Lea Malul, public affairs director at Barzilai Medical Center in Ashkelon, shows a detonated Kassam missile to those gathered at a Woodbridge presentation on March 26. Up to 40 rockets land daily in the vicinity of the hospital. Photos by Debra Rubin
April 08, 2008
The thousands of missiles that have fallen in recent years have forced employees and patients to scramble for cover, turned employee dining rooms into emergency rooms, and sent staff rushing to the hospital at all hours of the day and night.
“We hear the alarm for the ‘red code’ and we know we have 15 seconds to find a place to hide ourselves,” said Malul during a March 26 presentation at the Woodbridge law offices of Wilentz Goldman & Spitzer. “One weekend we had over 140 rockets. You just live in a shelter. You don’t have a life.”
However, members of the medical staff have to immediately regroup when the warnings sound, because “a few minutes after the Kassams hit we have the ambulances.”
“As soon as we hear the sirens of the ambulances we know we have to be there,” said Malul. “No matter which, CEO or secretary, you’ve got a job and you have to go into work no matter what time it is.”
Sharon Regev, the consulate’s director of public affairs, described Barzilai as “a frontline hospital” located only six miles from Gaza. As such, it plays a vital role in treating wounded soldiers and both Palestinian and Israeli terror victims.
Regev, who arrived carrying a detonated Kassam, the nose of the rocket twisted from the explosion, said that one of the most difficult tasks the residents of Gaza border areas face is getting the word out about their perilous daily life.
Having an audience such as the one at the law firm — a multi-ethnic group that included attorneys — was particularly helpful. Several there questioned why they had never heard about the missile attacks.
“This was good,” Regev said as she walked away from a group whose members continued to engage her, Malul, and commission executive director Andrea Yonah long after the program ended.
Malul showed photographs of basement operating rooms, medical personnel scurrying for cover, fires caused by missiles, and numerous ambulances arriving during times of mass casualties.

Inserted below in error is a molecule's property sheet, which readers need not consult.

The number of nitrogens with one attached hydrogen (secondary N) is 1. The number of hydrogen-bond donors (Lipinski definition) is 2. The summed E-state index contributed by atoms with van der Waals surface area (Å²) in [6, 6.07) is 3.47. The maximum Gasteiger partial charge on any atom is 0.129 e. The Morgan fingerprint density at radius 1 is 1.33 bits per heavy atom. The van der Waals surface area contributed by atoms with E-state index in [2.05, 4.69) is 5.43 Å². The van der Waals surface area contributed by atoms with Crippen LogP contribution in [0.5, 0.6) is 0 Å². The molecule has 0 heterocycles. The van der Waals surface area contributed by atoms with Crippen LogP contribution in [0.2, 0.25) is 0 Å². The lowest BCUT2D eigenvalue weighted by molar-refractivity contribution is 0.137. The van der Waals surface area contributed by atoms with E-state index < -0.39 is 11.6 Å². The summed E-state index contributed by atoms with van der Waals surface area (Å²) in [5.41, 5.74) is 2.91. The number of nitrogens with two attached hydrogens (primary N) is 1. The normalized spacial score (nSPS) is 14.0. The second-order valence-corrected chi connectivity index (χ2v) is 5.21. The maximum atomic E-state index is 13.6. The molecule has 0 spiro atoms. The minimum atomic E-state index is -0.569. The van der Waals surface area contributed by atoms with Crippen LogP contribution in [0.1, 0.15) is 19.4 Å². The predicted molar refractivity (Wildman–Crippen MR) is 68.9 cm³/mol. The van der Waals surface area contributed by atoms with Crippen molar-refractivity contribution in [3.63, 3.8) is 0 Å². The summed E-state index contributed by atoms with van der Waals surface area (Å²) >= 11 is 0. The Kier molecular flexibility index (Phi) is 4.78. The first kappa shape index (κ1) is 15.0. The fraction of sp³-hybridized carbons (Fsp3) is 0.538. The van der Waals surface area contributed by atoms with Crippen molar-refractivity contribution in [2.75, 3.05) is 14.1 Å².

Two incubators — holding premature Palestinian twins from Gaza — from the hospital’s neonatal intensive care section were shown inside a fortified section of the hospital during a Kassam attack.
“Our blood is the same color,” said Malul.
She also showed ambulances and police vehicles being stopped at the front gates of the hospital to be searched.
“We check everyone; no matter if it’s a policeman or doctor, they go through security,” she said. “Every vehicle goes through a checkpoint.”
The Perth Amboy-based Jewish Renaissance Foundation — which runs school-based healthcare services in Newark and Perth Amboy and medical missions to poor communities, Jewish and general, helped organize the Woodbridge event so that non-Jews and Jews could hear for themselves about the situation in the Western Negev.
“People always see the Israeli tanks, but they don’t see the suffering” of Israelis who live near the Gaza border, said foundation president Alan Goldsmith, a member of the NJ-Israel Commission.
He said his organization is now formalizing a memorandum of understanding with the Israeli Medical Association that will allow the foundation to use Israeli doctors on its African medical missions and to send its doctors to Israel in times of emergency.
“We will be sending our doctors, including Muslim doctors, to Barzilai to stand in support with the hospital,” said Goldsmith.
Barzilai Hospital, built in 1962, serves a catchment area of 500,000, including a significant number of Ethiopian and Russian immigrants, and has 100,000 admissions annually.
Alan Goldsmith, president of the Jewish Renaissance Foundation, talks to Lea Malul, public affairs director at Barzilai Medical Center in Ashkelon, before a March 26 program in Woodbridge. Looking on is Jewel Safran of West Orange, a friend of Malul’s.
Besides treating those injured in attacks, the medical center treats people suffering mentally and physically from the pressure of living with the unending threats and violence.
“We have less obvious problems — such as pregnant women who lose their babies when they run and fall and extra heart attacks,” said Malul.
Despite a shortage of finances and other resources, Barzilai’s staff members think of themselves as “one big family,” according to Malul.
“We live there, we eat there, we sleep there, and spend most of our time there,” she said. “Our families are part of the hospital.”
Malul expressed hope for the future, adding, “When will our neighbors in Gaza realize we are there to stay and we have nowhere to go? If they will realize we are there to stay, then we will have paradise.”
For more information or to arrange a tour of Barzilai Medical Center during a visit to Israel, contact Malul.
- Comment: firstname.lastname@example.org